A protestor against gender based violence raises her fist as riot police surround her
A protest against gender-based violence in Toluca is met with a heavy police presence. Feminist protestors have been subjected to police attacks and gender-based violence. Photo: Amaresh V. Narro / Eyepix Group/Barcroft Media via Getty Images

Many Canadians know Mexico as a winter get-away, a tourism paradise. But the vast majority of Mexicans experience a very different reality.

Poverty, discrimination and inequity mean that millions of Mexicans face insurmountable challenges to meet basic human needs with regard to food, water, housing, health and education. Yet those who mobilize in defence of these rights are repaid with threats and deadly attacks, particularly when their activism challenges powerful economic interests. The perpetrators are rarely brought to account, creating a climate of injustice which fuels more abuses.

In a January 2024 report to the United Nations, Amnesty International concludes that Mexico is “rushing headfirst into an abyss of human rights”.

A march by families of the 43 disappeared students of Ayotzinapa
Protestors march through Mexico City holding the images of students from a teacher training college in Ayotzinapa who were forcibly disappeared. Photo: Itzel Plascencia López / AI Mexico

Indicators of Mexico’s grave human rights crisis include:

  • More than 114,000 people registered as missing and disappeared between 1962 and the end of 2023, including the high-profile case of 43 students from a teacher-training college in Ayotzinapa, a state crime involving the criminal group Guerreros Unidos and Mexican government officials, including members of the armed forces. Relatives searching for disappeared and missing people face enforced disappearance themselves, as well as threats and killings.
  • Ongoing reports of grave human rights violations, including widespread use of torture, extrajudicial executions and excessive use of force by army and navy personnel, amid a heavily militarized public security policy.
  • Routine violations of the rights of Indigenous peoples, including the right to free, prior and informed consent regarding resource extraction projects on Indigenous lands. Indigenous defenders of land and water continue to be threatened, attacked and killed. The criminal justice system is also often used as a deterrence mechanism for those protesting violations of Indigenous rights and territory. Leaders are accused with fabricated charges, threatened with jailing, and denied impartial justice.
  • An growing epidemic of gender-based violence against women. More than 20,000 women were killed between 2018 and 2023. Justice is rare. Investigations of femicides have been marked by shortcomings including loss of evidence, failure in applying a gender perspective, and threats to the victims’ families. The government has made dangerous false accusations slurring feminists and human rights defenders who protest against government inaction on gender-based violence. Security forces have violently repressed women protesters in a number of states, including with gender-based verbal and physical abuse and sexual violence.
  • Others exercising their right to peacefully protest also face violations of their rights, including stigmatization, repression, unnecessary or disproportionate use of force, threats, digital harassment, lack of due process and access to justice.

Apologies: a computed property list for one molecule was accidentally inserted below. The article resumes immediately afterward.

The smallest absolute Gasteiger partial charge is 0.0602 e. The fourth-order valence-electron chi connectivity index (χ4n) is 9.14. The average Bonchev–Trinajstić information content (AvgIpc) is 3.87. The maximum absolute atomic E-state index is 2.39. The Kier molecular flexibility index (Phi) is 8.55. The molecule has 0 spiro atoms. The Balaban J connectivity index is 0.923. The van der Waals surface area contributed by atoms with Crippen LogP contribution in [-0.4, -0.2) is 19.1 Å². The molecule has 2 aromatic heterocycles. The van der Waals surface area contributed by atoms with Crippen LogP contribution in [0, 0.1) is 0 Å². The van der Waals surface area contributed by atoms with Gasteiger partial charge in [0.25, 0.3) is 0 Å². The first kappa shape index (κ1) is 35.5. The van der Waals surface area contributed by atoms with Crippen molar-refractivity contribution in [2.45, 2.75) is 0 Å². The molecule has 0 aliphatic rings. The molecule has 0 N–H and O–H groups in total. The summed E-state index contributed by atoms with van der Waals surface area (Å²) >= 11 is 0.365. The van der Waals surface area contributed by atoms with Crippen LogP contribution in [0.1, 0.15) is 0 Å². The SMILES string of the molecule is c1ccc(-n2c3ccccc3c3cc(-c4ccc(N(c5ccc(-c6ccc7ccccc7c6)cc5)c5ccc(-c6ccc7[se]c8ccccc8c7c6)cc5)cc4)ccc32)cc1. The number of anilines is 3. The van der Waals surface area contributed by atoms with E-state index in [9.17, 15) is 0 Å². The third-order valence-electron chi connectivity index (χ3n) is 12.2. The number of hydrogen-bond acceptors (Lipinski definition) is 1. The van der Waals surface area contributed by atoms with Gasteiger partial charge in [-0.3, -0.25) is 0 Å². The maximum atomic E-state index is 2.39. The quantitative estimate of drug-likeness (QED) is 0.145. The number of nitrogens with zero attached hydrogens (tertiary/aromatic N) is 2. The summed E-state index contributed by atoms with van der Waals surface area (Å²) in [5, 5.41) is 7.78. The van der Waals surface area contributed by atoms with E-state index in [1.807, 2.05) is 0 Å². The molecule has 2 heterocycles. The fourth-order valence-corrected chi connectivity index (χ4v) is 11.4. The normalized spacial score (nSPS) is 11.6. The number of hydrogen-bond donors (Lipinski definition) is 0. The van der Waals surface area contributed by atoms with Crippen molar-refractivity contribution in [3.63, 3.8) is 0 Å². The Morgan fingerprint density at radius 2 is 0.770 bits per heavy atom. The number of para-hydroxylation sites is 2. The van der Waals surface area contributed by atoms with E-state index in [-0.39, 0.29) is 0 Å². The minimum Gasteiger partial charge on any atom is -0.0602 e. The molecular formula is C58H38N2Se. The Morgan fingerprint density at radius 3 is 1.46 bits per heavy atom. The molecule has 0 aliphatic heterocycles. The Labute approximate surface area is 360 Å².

• Attacks, intimidation and record levels of murders of journalists, creating a climate of fear that prevents the truth from being told.
  • Hundreds of thousands of migrants and asylum seekers have been detained in overcrowded immigration detention centres, subjected to discrimination and ill-treatment, and deported back to situations of risk. Authorities continue to collaborate with the US in implementing US policies that undermine the right to asylum and the principle of non-refoulement.

Canada and Mexico have long enjoyed a special relationship, cemented by a free trade agreement, the Canada-United States-Mexico Agreement (CUSMA), and cooperation in other key areas. Amnesty International Canada has repeatedly called for the protection of human rights to be the overriding priority for all of our engagement, particularly in light of the current crisis.

Protesters carrying flags and brightly coloured signs march on an asphalt road on a bright day.
Indigenous people march in defense of their lands and water © Cristian Leyva/Nur Photo via Getty Images

Take Action

114,000+ Disappeared in Mexico: call for action via this e-action to President López Obrador

Ensure truth and justice for the families of the disappeared: letter writing action

Speak up for homeless families of climate-displaced community of El Bosque: send an email via this E-Action

Protestors hold signs that say "No to the militarization of Mexico"

Learn More

Rushing Headfirst into an Abyss of Human Rights? Submission to the 45th session of the UPR Working Group, January-February 2024

On the frontline: Defending Indigenous lands and Indigenous women’s bodies in northern Mexico: Blog, December 2023

We may be the first people displaced by climate change in Mexico but we won’t be the last: Blog, October 2023

Land, environment defenders criminalized for exercising right to protest, Press Release, September 15, 2023

Mexico: Land and Freedom? Criminalizing Defenders of Land, Territory and the Environment: Report, September 2023

Video testimony by Rosa Marina Flores Cruz, Assembly of Indigenous Peoples of the Isthmus, in Amnesty International Canada’s Earth Day is Every Day webinar, April 2023

Fatal fire in migration detention centre is result of inhumane policies: Blog, March 2023

The (R)Age of Women: Stigma and Violence against Women Protesters, Report, March 2021